If Republicans take control of the U.S. Senate in this year’s elections, it will be, as Vice President Joe Biden might put it more graphically, a big deal.
Last week, elections handicapper Nate Silver gave a 60 percent probability that the Republicans would gain at least the half-dozen seats required for a majority. This wasn’t news to top party strategists. But it produced a palpable panic among Democrats along Pennsylvania Avenue, from the White House to Capitol Hill.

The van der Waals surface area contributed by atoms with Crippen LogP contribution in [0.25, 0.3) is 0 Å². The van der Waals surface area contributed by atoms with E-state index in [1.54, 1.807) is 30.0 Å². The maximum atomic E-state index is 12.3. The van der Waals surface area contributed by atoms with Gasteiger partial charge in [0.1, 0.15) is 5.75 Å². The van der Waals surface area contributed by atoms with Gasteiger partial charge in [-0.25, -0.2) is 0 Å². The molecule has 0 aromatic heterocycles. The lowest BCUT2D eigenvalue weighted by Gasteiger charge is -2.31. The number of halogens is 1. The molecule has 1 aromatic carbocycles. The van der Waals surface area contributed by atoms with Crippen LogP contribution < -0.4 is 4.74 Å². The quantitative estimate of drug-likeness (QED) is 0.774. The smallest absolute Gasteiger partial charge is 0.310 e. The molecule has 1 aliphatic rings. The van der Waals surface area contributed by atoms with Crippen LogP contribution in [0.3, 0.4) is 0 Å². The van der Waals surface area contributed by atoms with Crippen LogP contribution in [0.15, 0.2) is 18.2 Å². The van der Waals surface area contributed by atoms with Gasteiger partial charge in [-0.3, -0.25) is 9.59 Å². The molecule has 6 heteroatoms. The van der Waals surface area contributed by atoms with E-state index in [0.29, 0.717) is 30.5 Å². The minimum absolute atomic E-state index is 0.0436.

Rationalizations followed. Maybe the assumptions were flawed, or Republicans would overreach and set the stage for Democrats to come back in 2016. In any case, President Barack Obama has the veto pen for the last two years of his term. That glosses over the profound policy implications of a change that would affect many areas.
The Affordable Care Act: The president can stop repeal of Obamacare, but a determined congressional majority can wreak havoc by using the initial budget process, known as reconciliation, which allows major changes to be made with only a majority Senate vote that isn’t subject to veto.